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United States, Canada and Mexico signed a North American trade pact

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Beuonos Aires. The United States, Canada and Mexico signed a North American trade pact on Friday, with President Donald Trump brushing aside concerns that he could face difficulties getting the deal through the U.S. Congress.

The leaders of the three countries agreed on a deal in principle to replace the North American Free Trade Agreement (NAFTA), which governs more than $1.2 trillion of mutual trade, after acrimonious negotiations concluded on Sept. 30.

Friday’s signing potentially ends a big source of irritation for the U.S. administration as it pivots to a much bigger trade fight with China that threatens the global economy. All eyes are on a meeting between Trump and Chinese President Xi Jinping on Saturday after a G20 summit in Buenos Aires.

Trump had vowed to revamp NAFTA during his 2016 presidential election campaign. He threatened to tear it up and withdraw the United States completely at times during the negotiation, which would have left trade between the three neighbours in disarray.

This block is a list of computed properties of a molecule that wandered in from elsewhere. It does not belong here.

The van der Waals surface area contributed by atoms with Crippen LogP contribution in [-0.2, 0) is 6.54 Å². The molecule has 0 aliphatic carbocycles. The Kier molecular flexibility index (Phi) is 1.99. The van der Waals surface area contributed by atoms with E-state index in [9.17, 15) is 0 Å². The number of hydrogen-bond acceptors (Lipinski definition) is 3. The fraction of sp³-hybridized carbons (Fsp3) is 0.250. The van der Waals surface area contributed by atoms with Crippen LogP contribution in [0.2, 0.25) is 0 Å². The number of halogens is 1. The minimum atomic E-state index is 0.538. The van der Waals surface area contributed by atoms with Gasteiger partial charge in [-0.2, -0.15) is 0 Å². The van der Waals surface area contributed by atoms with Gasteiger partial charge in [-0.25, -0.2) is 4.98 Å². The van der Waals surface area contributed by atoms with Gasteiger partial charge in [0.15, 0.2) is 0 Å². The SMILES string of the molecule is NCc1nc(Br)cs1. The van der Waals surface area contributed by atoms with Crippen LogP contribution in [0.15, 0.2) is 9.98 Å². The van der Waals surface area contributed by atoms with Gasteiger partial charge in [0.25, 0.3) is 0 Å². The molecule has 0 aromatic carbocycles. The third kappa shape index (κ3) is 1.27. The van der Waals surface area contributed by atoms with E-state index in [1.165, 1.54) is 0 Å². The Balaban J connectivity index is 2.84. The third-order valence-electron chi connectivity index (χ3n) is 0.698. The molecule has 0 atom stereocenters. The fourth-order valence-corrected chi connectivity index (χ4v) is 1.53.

The three were still bickering over the finer points of the deal just hours before officials were due to sit down and sign it.

“It’s been long and hard. We’ve taken a lot of barbs and a little abuse and we got there,” Trump said after the signing.

Canadian Prime Minister Justin Trudeau still had a few barbs of his own on Friday. He called the deal by its old name NAFTA, prodded Trump over U.S. steel and aluminium tariffs, and said General Motors Co’s decision to cut production and slash its North American workforce, including in Canada, was a “heavy blow.”

“Donald, it’s all the more reason why we need to keep working to remove the tariffs on steel and aluminium between our two countries,” Trudeau said.

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